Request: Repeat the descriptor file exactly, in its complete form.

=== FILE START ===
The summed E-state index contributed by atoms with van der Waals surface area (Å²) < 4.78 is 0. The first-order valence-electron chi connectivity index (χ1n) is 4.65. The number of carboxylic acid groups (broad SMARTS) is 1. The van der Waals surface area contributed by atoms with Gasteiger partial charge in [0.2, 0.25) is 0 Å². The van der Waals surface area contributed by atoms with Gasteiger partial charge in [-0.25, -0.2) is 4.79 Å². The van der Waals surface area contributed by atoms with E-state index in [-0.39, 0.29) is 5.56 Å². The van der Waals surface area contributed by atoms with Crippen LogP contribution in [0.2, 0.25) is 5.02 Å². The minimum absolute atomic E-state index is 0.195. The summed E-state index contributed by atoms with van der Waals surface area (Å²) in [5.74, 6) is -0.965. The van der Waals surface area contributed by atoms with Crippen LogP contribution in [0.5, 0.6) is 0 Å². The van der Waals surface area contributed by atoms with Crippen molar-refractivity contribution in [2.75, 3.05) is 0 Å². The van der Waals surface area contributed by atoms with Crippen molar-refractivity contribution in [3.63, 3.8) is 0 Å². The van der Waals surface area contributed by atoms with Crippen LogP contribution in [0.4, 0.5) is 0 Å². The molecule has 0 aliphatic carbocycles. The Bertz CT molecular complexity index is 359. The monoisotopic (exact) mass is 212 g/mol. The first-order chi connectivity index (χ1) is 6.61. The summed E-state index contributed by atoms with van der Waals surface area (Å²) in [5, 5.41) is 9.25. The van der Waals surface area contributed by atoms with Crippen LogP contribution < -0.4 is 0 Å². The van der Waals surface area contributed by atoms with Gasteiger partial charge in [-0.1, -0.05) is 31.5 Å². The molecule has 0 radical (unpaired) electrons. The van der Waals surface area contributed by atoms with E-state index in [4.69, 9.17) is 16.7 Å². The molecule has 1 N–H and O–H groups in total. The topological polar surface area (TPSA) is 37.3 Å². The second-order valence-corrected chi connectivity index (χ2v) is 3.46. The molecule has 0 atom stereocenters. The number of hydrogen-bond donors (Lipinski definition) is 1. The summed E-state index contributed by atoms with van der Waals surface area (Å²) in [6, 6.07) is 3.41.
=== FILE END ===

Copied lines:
The summed E-state index contributed by atoms with van der Waals surface area (Å²) < 4.78 is 0. The first-order valence-electron chi connectivity index (χ1n) is 4.65. The number of carboxylic acid groups (broad SMARTS) is 1. The van der Waals surface area contributed by atoms with Gasteiger partial charge in [0.2, 0.25) is 0 Å². The van der Waals surface area contributed by atoms with Gasteiger partial charge in [-0.25, -0.2) is 4.79 Å². The van der Waals surface area contributed by atoms with E-state index in [-0.39, 0.29) is 5.56 Å². The van der Waals surface area contributed by atoms with Crippen LogP contribution in [0.2, 0.25) is 5.02 Å². The minimum absolute atomic E-state index is 0.195. The summed E-state index contributed by atoms with van der Waals surface area (Å²) in [5.74, 6) is -0.965. The van der Waals surface area contributed by atoms with Crippen LogP contribution in [0.5, 0.6) is 0 Å². The van der Waals surface area contributed by atoms with Crippen molar-refractivity contribution in [2.75, 3.05) is 0 Å². The van der Waals surface area contributed by atoms with Crippen molar-refractivity contribution in [3.63, 3.8) is 0 Å². The van der Waals surface area contributed by atoms with Crippen LogP contribution in [0.4, 0.5) is 0 Å². The molecule has 0 aliphatic carbocycles. The Bertz CT molecular complexity index is 359. The monoisotopic (exact) mass is 212 g/mol. The first-order chi connectivity index (χ1) is 6.61. The summed E-state index contributed by atoms with van der Waals surface area (Å²) in [5, 5.41) is 9.25. The van der Waals surface area contributed by atoms with Crippen LogP contribution < -0.4 is 0 Å². The van der Waals surface area contributed by atoms with Gasteiger partial charge in [-0.1, -0.05) is 31.5 Å². The molecule has 0 radical (unpaired) electrons. The van der Waals surface area contributed by atoms with E-state index in [4.69, 9.17) is 16.7 Å². The molecule has 1 N–H and O–H groups in total. The topological polar surface area (TPSA) is 37.3 Å². The second-order valence-corrected chi connectivity index (χ2v) is 3.46. The molecule has 0 atom stereocenters. The number of hydrogen-bond donors (Lipinski definition) is 1. The summed E-state index contributed by atoms with van der Waals surface area (Å²) in [6, 6.07) is 3.41.